Campaigners keep getting a message back from Labour politicians even as opposition to the £2.2 billion climate-trashing, polluting, Silvertown Tunnel project grows in east and south-east London: “The Mayor won’t change his mind.”
That’s Mayor Sadiq Khan, one of Labour’s most powerful elected politicians.
Campaigners have asked him to pause and review the project, given the climate emergency that London has declared and the air pollution crisis. The pandemic and Brexit have also upended traffic projections.
But the Mayor says no.
As Len Duvall, leader of the Labour group in the London Assembly, put it in correspondence about the tunnel project: “He [the Mayor] is not going to review it!”
To a warning that construction could be disrupted by civil disobedience, Duvall replied: “I suspect you’re right, there will be some form of direct action. And it [the tunnel] will still be built!”
Len, can I just remind you? This isn’t a mafia movie, or a third-rate Netflix drama about medieval burghers, in which you play the tough guy.
This is our lives, and our children’s lives – they are the ones at the schools near the tunnel site, getting choked by particulate matter, remember? – in the largest city in Europe, in the face of a climate crisis.
And you, Heidi Alexander, deputy mayor for transport.
You have been invited to all the largest public events at which the tunnel project has been debated – that huge public meeting organised by Speak Out Woolwich in July 2019, and the Stop the Silvertown Tunnel webinar in December last year, remember? – but you’ve been too busy. Too busy for democracy.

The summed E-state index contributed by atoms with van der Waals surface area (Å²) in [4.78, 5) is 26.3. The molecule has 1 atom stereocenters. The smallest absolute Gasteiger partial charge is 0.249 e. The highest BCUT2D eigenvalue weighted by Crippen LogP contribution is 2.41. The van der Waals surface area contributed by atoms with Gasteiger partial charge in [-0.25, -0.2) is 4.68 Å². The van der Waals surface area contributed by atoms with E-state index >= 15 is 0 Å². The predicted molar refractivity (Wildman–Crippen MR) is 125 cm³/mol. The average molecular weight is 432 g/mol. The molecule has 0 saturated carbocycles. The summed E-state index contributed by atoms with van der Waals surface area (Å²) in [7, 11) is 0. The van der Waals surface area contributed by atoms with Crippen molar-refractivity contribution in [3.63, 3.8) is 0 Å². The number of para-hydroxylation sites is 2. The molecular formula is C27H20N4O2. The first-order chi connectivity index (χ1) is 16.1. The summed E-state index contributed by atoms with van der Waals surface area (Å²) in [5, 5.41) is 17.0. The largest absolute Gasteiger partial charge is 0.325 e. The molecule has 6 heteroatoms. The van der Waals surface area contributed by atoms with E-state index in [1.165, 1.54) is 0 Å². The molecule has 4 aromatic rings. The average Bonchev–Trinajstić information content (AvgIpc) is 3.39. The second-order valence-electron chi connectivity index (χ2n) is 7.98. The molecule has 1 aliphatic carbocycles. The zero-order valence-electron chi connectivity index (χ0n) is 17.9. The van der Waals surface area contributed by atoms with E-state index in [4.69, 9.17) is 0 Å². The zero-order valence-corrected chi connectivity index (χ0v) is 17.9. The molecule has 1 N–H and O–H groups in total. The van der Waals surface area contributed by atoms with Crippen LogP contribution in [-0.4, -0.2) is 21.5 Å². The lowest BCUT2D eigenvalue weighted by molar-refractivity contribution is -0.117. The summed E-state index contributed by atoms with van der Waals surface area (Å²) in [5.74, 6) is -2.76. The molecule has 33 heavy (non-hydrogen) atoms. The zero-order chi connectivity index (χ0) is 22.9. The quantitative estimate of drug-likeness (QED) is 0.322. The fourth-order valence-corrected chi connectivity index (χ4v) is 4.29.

But at a behind-closed-doors meeting with campaigners, the one single time you met with opponents of the tunnel project, in July 2019, you declaimed that the traffic queues at the Blackwall Tunnel – which the Silvertown Tunnel would run alongside – were intolerable. A giant new tunnel was the only answer.
Reminded that, at a time of climate change, transport policy has to focus on reducing the number of cars, and that most cars queuing for the Blackwall Tunnel in the rush hour have a single occupant, you replied: “Well, that’s how people live.”
The politics of that are pretty clear. There is an analogy with the US diplomats, who, at the 1992 Rio earth summit, torpedoed attempts to write greenhouse gas emissions targets into international agreements. “The American way of life is not up for negotiation”, they said.